Sponsored stories

The Canvas ad format popular on Facebook is now available on Instagram. The ad is larger and more interactive than earlier iterations of sponsored content on Instagram.

instagram-sponsored-stories-example

Add a link

This option is available for business accounts with over 10,000 followers. Before publishing your story, click the paper clip icon and add a relevant URL. When it’s published, your story will include a “swipe up” to follow the link. (Savvy marketers add visual cues to their story to emphasize the swipe-up option.)

instagram-swipe-more

Polling

Now you can add a two-answer poll sticker to your Instagram Stories. After tapping an answer, users see poll results right away.

instagram-polling-example

Facebook & Facebook Messenger

While Facebook has a couple billion users, it has several features that have not been used to their full potential.

Facebook Canvas

These are interactive mobile ads that offer advertisers much greater flexibility to promote content assets. Luke Kintigh from Intel explains, “For our online publication, iQ, we use Canvas to show photo galleries, vertical video, tilt-to-pan images, pull quotes, GIFs, and other assets that lead users to our site. The Canvas units are unique in that they can contain pretty much everything you can or would put in a microsite or landing page – all in mobile.”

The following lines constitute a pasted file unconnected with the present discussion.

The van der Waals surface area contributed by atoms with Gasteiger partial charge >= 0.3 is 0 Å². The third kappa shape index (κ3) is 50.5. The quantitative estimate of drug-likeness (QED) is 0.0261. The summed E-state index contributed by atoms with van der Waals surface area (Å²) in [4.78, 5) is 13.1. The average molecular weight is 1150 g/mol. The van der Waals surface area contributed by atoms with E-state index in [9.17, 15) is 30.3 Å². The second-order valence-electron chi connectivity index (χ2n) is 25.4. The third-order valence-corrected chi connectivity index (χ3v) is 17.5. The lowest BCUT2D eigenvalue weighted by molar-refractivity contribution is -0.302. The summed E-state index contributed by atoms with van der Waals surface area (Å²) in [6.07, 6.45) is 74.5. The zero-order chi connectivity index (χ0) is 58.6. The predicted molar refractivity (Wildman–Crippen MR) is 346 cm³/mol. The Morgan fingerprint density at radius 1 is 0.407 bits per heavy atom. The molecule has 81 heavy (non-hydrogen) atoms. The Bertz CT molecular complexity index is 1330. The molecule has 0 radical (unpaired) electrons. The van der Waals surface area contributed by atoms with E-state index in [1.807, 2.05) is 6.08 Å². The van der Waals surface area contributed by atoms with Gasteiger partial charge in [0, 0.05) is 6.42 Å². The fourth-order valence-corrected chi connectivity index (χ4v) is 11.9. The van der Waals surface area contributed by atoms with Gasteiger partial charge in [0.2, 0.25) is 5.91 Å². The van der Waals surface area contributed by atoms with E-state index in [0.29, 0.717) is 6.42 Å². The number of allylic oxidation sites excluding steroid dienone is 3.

Use @Facebook Canvas for greater flexibility to promote your #content assets. @lukekintigh Click To Tweet

Facebook Live

Most are familiar with Facebook Live, but do you know about some of its hidden features? One feature we love is the ability to use a split screen for interviews. When setting up your livestream, choose the interview mode, then decide how each person in the stream will appear on the screen; for example, you can use a split screen or toggle back and forth between individuals. With enough planning and practice, your livestream may be useful to post on social channels even after it’s over.

.@Facebook Live tip: Use a split screen for interviews, says @MoninaW. Click To Tweet

Instant Articles

Facebook created Instant Articles in 2015 to help publishers’ articles load faster in news feeds. Marketers who publish their content using Instant Articles sacrifice the chance to drive readers to owned sites, but the upside is a better reading experience for end users – particularly on mobile. Keep in mind Facebook only approves brands for Instant Articles if they publish on a regular schedule and meet certain quality standards.

Chatbots

Chatbots are a new way for users to interact with brands on Facebook. Bots usually take the form of a virtual assistant through Messenger and are intended to be used conversationally – as if there’s someone on the other end of the chat sending over what the user is looking for. Sound overwhelming? Facebook recently launched Discover, an app inside Messenger that makes it easier for consumers to discover new chatbots and help marketers make sense of this new dimension inside Messenger.

facebook-discover-example

Medium